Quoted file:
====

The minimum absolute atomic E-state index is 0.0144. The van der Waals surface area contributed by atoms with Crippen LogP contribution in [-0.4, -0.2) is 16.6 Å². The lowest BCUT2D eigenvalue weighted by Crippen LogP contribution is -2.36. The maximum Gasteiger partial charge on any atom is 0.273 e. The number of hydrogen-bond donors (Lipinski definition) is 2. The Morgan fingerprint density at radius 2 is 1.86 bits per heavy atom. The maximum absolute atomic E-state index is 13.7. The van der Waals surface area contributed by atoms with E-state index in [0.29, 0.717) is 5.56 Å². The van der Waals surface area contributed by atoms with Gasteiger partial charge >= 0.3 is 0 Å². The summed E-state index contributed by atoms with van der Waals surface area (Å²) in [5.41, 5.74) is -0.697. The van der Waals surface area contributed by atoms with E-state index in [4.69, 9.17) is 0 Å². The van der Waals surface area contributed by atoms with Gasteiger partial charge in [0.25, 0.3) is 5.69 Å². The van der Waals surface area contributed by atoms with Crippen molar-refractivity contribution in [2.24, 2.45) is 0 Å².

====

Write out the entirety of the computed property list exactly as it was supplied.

The minimum absolute atomic E-state index is 0.0144. The van der Waals surface area contributed by atoms with Crippen LogP contribution in [-0.4, -0.2) is 16.6 Å². The lowest BCUT2D eigenvalue weighted by Crippen LogP contribution is -2.36. The maximum Gasteiger partial charge on any atom is 0.273 e. The number of hydrogen-bond donors (Lipinski definition) is 2. The Morgan fingerprint density at radius 2 is 1.86 bits per heavy atom. The maximum absolute atomic E-state index is 13.7. The van der Waals surface area contributed by atoms with E-state index in [0.29, 0.717) is 5.56 Å². The van der Waals surface area contributed by atoms with Gasteiger partial charge >= 0.3 is 0 Å². The summed E-state index contributed by atoms with van der Waals surface area (Å²) in [5.41, 5.74) is -0.697. The van der Waals surface area contributed by atoms with E-state index in [4.69, 9.17) is 0 Å². The van der Waals surface area contributed by atoms with Gasteiger partial charge in [0.25, 0.3) is 5.69 Å². The van der Waals surface area contributed by atoms with Crippen molar-refractivity contribution in [2.24, 2.45) is 0 Å².